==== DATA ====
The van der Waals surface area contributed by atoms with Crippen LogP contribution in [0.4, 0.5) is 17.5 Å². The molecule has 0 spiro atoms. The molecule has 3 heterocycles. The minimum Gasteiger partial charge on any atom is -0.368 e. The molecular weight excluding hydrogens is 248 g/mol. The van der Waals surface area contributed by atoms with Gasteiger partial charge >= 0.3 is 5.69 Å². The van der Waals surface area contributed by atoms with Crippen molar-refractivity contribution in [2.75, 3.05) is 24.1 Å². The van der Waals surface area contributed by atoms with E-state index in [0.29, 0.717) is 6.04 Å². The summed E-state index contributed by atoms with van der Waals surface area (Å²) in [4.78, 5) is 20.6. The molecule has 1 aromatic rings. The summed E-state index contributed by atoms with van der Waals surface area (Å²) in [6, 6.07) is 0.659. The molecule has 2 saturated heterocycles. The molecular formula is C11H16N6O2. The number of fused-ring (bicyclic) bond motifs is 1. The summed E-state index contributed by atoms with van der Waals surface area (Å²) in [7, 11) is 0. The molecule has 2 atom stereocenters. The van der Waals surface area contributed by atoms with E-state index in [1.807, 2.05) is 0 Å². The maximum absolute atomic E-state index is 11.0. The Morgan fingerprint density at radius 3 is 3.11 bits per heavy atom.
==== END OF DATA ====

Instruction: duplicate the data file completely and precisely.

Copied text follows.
The van der Waals surface area contributed by atoms with Crippen LogP contribution in [0.4, 0.5) is 17.5 Å². The molecule has 0 spiro atoms. The molecule has 3 heterocycles. The minimum Gasteiger partial charge on any atom is -0.368 e. The molecular weight excluding hydrogens is 248 g/mol. The van der Waals surface area contributed by atoms with Gasteiger partial charge >= 0.3 is 5.69 Å². The van der Waals surface area contributed by atoms with Crippen molar-refractivity contribution in [2.75, 3.05) is 24.1 Å². The van der Waals surface area contributed by atoms with E-state index in [0.29, 0.717) is 6.04 Å². The summed E-state index contributed by atoms with van der Waals surface area (Å²) in [4.78, 5) is 20.6. The molecule has 1 aromatic rings. The summed E-state index contributed by atoms with van der Waals surface area (Å²) in [6, 6.07) is 0.659. The molecule has 2 saturated heterocycles. The molecular formula is C11H16N6O2. The number of fused-ring (bicyclic) bond motifs is 1. The summed E-state index contributed by atoms with van der Waals surface area (Å²) in [7, 11) is 0. The molecule has 2 atom stereocenters. The van der Waals surface area contributed by atoms with E-state index in [1.807, 2.05) is 0 Å². The maximum absolute atomic E-state index is 11.0. The Morgan fingerprint density at radius 3 is 3.11 bits per heavy atom.